Holy War on the Home Front: The Secret Islamic Terror Network in the United States
by Harvey Kushner with Bart Davis
Sentinel, 230 pages, $24.95
HARVEY Kushner is a familiar figure, especially to New Yorkers, as a terror investigator over the past 30 years. He has consulted with official agencies from the Federal Bureau of Investigation to the New York state prison system.
In this concise, handy volume, he has outlined the extent and details of Islamist terror activities on our own soil. Kushner has performed a useful task in reducing a mass of extraordinarily complex data to easily comprehensible form, but he has also provided a new perspective on the problem by emphasizing that terror plotting continues some three and a half years after the atrocities of 9/11.
As he writes in the introduction, "If you thought 9/11 changed things, think again . . . I have never been more worried about my country."
He begins with the notorious case of Sami al-Arian, the computer science professor who, formerly employed as an academic at the University of South Florida in Tampa, helped finance and direct Palestinian Islamic Jihad (PIJ), one of the murderous range of terror groups killing Israelis and American visitors to the Jewish state.
Notwithstanding a strident defense campaign by his leftist and liberal peers in our universities, he is now awaiting trial on charges that have expanded to include support for Hamas, the Saudi-backed "big brother" of PIJ.
As Kushner shows, al-Arian's career in America began 20 years ago at North Carolina Agricultural and Technical State University, in the company of another extremist, who would become his brother-in-law, Mazen al-Najjar.
The pair formed a trio in North Carolina with notorious al Qaeda terrorist, Khalid Sheik Mohammed, another engineering student, planner of the 9/11 assault and a lead participant in the plots to bomb USS Cole and to murder Wall Street Journal reporter Daniel Pearl. "KSM," as he is known, was arrested in Pakistan in 2003. Al-Najjar has been deported.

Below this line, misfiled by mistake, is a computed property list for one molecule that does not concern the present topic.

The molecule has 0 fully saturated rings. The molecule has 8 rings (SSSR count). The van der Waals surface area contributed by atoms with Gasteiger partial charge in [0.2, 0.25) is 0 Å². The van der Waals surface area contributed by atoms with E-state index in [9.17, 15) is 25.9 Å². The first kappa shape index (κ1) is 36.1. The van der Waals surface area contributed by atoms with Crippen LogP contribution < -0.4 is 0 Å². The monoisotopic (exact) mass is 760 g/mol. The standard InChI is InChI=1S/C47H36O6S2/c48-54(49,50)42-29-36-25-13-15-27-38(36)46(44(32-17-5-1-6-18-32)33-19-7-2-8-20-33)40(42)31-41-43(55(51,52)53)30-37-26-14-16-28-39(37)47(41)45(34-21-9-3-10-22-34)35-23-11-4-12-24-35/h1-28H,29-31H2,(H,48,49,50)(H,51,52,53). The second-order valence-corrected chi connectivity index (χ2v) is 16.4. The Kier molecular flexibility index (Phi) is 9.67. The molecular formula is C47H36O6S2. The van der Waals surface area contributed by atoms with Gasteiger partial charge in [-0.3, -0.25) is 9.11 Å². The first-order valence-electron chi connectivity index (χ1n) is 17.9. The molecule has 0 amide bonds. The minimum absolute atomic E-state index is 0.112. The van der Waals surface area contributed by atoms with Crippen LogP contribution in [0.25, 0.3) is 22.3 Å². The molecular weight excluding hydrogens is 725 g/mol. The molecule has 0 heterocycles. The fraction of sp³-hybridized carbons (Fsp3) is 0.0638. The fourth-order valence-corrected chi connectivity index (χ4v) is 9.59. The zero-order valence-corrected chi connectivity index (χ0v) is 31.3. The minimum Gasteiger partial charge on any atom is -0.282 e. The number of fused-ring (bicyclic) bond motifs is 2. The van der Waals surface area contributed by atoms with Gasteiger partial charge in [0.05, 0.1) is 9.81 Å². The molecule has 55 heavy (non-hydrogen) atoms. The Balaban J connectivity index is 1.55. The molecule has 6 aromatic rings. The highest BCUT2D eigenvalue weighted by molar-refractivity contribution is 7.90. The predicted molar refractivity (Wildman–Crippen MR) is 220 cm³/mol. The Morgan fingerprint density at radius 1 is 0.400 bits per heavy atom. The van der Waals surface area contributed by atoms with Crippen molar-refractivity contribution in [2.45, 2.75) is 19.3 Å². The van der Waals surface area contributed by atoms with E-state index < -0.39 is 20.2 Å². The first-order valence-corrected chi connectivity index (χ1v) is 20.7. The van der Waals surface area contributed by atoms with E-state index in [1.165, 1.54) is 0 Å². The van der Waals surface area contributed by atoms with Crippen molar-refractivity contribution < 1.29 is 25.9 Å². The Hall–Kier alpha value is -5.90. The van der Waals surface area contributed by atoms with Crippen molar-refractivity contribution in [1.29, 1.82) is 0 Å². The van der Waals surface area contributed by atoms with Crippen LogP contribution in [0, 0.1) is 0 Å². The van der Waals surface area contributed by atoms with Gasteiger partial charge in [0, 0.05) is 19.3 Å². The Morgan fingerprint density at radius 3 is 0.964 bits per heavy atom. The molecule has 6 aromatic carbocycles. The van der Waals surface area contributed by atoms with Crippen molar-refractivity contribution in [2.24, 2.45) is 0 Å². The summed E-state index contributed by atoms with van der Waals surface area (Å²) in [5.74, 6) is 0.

Kushner traces the web of conspiracy that began with three obscure college students, and extended to include Ramzi Yousef, mastermind of the first World Trade Center attack in 1993.
Today, he inventories terror groups in almost every major American city. Active cells, in addition to members of PIJ, Hamas and al Qaeda, comprise, among others, cadres of the PLO; Lebanese Hezbollah; the Egyptian Gama'a al-Islamiyya, which produced Osama's chief deputy Ayman al-Zawahiri; a small but verbose ideological trend called al-Muhajiroun, and the Philippines-based Abu Sayyaf Group.
Another associate of al-Arian, Basheer Nafi, helped establish the International Institute of Islamic Thought in Herndon, Va. Nafi has also been indicted for involvement with PIJ.
The al-Arian case was important because it demonstrated how American universities could be exploited by terror agents. Related branches of the conspiracy described by Kushner include Islamic charities, Muslim chaplains in the federal and state prison systems and organizers in mosques and Islamic schools.
The most disturbing element in this varied picture, in my opinion, is the discussion of American prisons, in which Islamic chaplaincies have been taken over by adherents of the ultraradical Wahhabi sect, the state religion of Saudi Arabia.
On Feb. 6, 2003, New York Gov. Pataki angrily announced the dismissal from state employment of Warith Deen Umar, the former top Muslim chaplain in the New York State Department of Correctional Services and founder-president of the National Association of Muslim Chaplains. Chaplain Umar had praised the 9/11 hijackers as "martyrs and heroes" in preaching behind prison walls. But while Umar was fired — and presently fights for reinstatement — the network of Wahhabi prison imams he established remains in place in New York.
Harvey Kushner is right to be as concerned as he is. Americans will ignore this book at their peril.